Supply Chain

Detailed metrics not only help purchasing departments measure and analyze performance — they provide data that can spur organizational and procedural changes and help companies proactively prepare for the unexpected.

Congress and President Bush appear to be on a collision course over U.S.-Mexico trucking, but most likely trucks will continue to traverse the border, fostering the flow of international commerce, according to Arnold Maltz, a professor of supply chain management at the W. P. Carey School of Business. At issue is a small but controversial one-year pilot project that has allowed Mexican trucks to travel throughout the United States, although most of such travel has been in the border states. The pilot project ends September 6, and strong opposition to its continuation has been expressed in Congress by Democrats concerned about American jobs and highway safety, and by Republicans concerned about security and immigration issues.

Americans concerned with the growing proportion of GDP devoted to healthcare would do well to consider the industry's supply chain. Soon the cost of drugs and medical supplies will equal the cost of labor and benefits in the U.S. healthcare system, a situation that could derail reforms aimed at increasing access and coverage. Professor Eugene Schneller, who heads the W. P. Carey School's Health Sector Supply Chain Research Consortium, offers his top 10 list of challenges for health care supply chain managers. This is the first in an occasional  series of opinion essays authored by experts at the W. P. Carey School of Business.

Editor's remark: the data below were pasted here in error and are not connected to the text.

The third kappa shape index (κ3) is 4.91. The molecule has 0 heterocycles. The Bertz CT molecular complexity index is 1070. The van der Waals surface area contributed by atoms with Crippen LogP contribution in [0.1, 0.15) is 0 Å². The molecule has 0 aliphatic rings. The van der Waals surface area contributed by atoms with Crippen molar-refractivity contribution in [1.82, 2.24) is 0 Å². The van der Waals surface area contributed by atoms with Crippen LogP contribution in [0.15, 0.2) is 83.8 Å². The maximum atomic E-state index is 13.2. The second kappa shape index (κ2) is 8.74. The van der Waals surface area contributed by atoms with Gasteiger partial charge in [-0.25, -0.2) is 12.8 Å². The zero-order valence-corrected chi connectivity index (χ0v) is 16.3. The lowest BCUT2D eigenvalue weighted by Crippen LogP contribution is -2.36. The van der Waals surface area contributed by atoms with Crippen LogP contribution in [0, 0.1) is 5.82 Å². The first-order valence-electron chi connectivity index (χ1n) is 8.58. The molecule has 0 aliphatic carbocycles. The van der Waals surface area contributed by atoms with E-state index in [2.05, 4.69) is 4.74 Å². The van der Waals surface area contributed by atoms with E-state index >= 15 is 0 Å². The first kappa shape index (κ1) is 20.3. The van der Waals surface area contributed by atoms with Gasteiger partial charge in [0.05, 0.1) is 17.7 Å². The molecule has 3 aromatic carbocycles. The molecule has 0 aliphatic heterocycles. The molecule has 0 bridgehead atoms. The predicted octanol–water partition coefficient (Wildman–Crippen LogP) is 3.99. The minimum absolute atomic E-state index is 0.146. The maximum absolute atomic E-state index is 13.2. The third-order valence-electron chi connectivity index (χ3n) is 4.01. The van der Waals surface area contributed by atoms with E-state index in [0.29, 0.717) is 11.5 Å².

If, as healthcare experts say, supplies gobble up 30 percent of a typical American hospital's annual budget, then upgrading the medical supplies system is a sensible investment. At a recent conference sponsored by the Health Sector Supply Chain Research Consortium at the W. P. Carey School of Business, Sisters of Mercy Health System's vice president of performance consulting, Marita Parks, and Thomas Macy, CEO of Nebraska Orthopedic Hospital, described two different approaches to the supply chain challenge.

A small but growing number of U.S. hospitals are using a version of quid pro quo to achieve two crucial goals: lock in the "rainmaker" physicians — the ones who are at the top of their specializations — and secure the best deal from suppliers. The most creative have found that this model produces stellar results when applied as a strategic tool, according to speakers at a recent conference presented by the Health Sector Supply Chain Research Consortium at the W. P. Carey School of Business.